Friday, Dec 25, 2020 at 10:00am
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Ryan Lee is pleased to announce Herbert Gentry: Paris and Beyond 1949-1978, an exhibition of paintings and drawings by Herbert Gentry. Spanning from 1949 to 1978, the exhibition surveys the European years of a remarkable career that bridged the Atlantic and resulted in culturally important works reflecting the artist’s cultural fluidity, artistic innovation, and lifelong position as an art community leader. This will be the gallery’s first exhibition of Gentry’s work, in cooperation with the artist’s estate.
A Harlem native, Gentry was an important figure in the post-war European art scene, which he marked via his own vividly gestural canvases, and his remarkable role in fostering transcontinental relations between American artists and their European counterparts. “Gentry was among those American painters in Paris, who, beginning in the early 1950s, helped introduce the American concept of gesture, free invention, and the vivid dissonances of color to the European sensibilities,” Romare Bearden wrote in 1982, “The style was then known in Paris as ‘the school of the pacific’ and, in this country, of course, as ‘Abstract Expressionism.’”
Molded by the teachings of George Braque, jazz music and the extraordinary tempo of postwar Paris, Gentry’s art reflects the cultural crossroad on which he built his career. His own role as a significant cultural and community leader among expatriated artists, poets, philosophers, musicians and writers in Paris, and, later, Scandinavian capitals, shaped his own artistic outlook, which followed the principle that an artist, as an inherently social being, produces work that is subconsciously molded by the social impulses surrounding him or her. This tenet is recognizable in the flurry of lines mingling together in Gentry’s paintings—visual and social webs that are arguably metaphors for the vibrant community bonds that Gentry wove across the cultural avant-garde of Paris, Copenhagen, Stockholm, and New York City.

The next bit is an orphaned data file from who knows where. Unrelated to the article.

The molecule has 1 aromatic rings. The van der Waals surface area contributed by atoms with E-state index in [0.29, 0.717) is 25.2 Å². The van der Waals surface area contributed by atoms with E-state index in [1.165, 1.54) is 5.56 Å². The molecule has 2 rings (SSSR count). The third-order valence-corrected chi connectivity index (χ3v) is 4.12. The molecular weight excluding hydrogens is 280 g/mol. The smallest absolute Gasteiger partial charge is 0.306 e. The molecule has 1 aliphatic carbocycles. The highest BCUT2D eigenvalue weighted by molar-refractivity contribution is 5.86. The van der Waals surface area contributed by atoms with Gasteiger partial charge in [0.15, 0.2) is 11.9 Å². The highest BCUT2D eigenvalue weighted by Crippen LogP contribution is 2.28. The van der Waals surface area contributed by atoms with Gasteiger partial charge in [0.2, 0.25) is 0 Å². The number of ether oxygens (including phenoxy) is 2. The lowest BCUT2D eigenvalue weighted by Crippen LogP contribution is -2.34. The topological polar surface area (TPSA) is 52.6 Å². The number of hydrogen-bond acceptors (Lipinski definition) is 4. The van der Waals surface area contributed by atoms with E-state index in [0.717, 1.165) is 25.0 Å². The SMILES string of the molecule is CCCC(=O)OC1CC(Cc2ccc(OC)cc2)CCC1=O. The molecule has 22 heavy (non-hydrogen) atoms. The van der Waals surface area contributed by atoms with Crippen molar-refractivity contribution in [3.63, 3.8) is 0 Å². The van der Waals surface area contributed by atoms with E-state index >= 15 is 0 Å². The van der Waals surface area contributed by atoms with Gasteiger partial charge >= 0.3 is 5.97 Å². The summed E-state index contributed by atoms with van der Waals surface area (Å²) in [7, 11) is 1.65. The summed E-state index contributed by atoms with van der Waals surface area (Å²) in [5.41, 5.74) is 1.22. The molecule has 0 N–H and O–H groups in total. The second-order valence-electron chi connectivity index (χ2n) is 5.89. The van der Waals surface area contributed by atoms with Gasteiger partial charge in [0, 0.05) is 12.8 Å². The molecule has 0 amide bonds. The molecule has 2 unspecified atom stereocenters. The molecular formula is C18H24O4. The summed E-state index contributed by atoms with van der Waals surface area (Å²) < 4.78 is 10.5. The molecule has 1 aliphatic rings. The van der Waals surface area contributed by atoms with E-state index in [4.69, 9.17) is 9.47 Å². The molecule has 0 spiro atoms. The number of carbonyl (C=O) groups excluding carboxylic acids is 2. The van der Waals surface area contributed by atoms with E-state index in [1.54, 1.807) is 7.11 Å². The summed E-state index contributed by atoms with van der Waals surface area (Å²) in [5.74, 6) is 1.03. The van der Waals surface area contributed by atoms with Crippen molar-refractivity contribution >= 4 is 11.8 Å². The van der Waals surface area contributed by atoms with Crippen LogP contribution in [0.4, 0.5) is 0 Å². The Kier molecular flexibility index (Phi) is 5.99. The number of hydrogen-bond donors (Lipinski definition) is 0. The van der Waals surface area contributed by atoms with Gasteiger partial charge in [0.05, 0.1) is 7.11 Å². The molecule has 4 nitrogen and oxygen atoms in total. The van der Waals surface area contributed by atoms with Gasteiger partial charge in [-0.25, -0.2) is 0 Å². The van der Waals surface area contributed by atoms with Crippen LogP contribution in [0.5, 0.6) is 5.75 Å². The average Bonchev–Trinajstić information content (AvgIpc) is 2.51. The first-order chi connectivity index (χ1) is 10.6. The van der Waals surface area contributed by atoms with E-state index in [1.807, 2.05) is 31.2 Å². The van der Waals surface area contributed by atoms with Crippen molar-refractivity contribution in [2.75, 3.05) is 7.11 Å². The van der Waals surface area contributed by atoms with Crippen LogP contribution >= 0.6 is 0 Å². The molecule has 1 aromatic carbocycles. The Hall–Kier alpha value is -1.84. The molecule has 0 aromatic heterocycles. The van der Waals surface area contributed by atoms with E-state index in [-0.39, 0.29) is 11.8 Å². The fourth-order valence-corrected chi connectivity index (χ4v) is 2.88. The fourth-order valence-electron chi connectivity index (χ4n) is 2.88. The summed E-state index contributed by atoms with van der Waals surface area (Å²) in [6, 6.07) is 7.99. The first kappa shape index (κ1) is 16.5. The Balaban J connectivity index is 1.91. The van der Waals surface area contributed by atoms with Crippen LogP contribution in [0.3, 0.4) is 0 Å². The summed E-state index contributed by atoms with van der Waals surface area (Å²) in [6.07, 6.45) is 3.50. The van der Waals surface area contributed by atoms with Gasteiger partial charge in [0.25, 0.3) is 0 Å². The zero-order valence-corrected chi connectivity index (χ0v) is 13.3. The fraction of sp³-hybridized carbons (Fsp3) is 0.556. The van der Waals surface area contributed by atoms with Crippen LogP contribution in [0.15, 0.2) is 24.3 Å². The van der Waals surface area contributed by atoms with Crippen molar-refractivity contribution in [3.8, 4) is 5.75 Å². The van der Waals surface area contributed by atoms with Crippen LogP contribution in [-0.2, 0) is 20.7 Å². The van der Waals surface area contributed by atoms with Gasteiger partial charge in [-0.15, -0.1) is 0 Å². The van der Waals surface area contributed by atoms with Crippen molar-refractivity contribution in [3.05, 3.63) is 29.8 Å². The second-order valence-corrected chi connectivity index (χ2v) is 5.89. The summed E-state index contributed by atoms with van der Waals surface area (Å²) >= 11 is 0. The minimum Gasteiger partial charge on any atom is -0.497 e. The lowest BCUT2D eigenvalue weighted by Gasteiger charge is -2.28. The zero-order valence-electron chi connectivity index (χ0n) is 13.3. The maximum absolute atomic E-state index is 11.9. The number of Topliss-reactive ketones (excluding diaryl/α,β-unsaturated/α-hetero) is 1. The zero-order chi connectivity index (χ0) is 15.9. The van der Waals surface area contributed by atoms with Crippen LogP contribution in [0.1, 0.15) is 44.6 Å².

“I work with my subconscious, I don’t calculate, I’m not generalistic, and the form plays the great role. Figures come into it, faces come into my work,” Gentry said. “In my paintings (are) the people I’ve met throughout the world, American, African American. I’ve met people throughout the world, who are my friends, (whom) I love, and we’ve done things together, so this appears in my work.” Gentry’s compositions, characterized by luminous colors, undulating lines, reflect a deep and perennial appreciation for the human figure.
Figures come together organically in the swirling lines of his paintings, and appear more as unconscious reminiscences of a presence rather than an actual silhouette. They are alternatively the subject and background of the bustling activity that Gentry projects onto his canvas. These flittering profiles are a testament to the constant importance of people and human connections in Gentry’s life and career. The 1949 painting C hez H oney makes reference to the popular gallery-jazz club he opened that same year in Paris. This café-club became a multicultural and multiracial gathering place not only for fellow expatriated American artists such as Beauford Delaney, Romare Bearden, Larry Rivers, Hale Woodruff, and Ed Clark, but also eminent minds such as Richard Wright, James Baldwin, Jean-Paul Sartre, Simone de Beauvoir, Eartha Kitt, Orson Welles, James Baldwin, Benny Goodman, Roy Elridge, Louis Armstrong, Duke Ellington, Dizzy Gillespie, and Marcel Marceau, among others. Chez Honey’s ethos of transatlantic cultural exchange and spontaneous artistic camaraderie invariably became a cornerstone of Gentry’s practice, and his important friendships and artistic relationships laid the foundation for an inherently social oeuvre, considered through the prism of inner contemplation.
Exhibition Date: November 14, 2020 – January 9, 2021
Friday, Nov 27, 2020 at 5:00pm Eastern Time
Monday, Nov 30, 2020 at 10:00am Eastern Time
Monday, Nov 30, 2020 at 3:00pm Eastern Time
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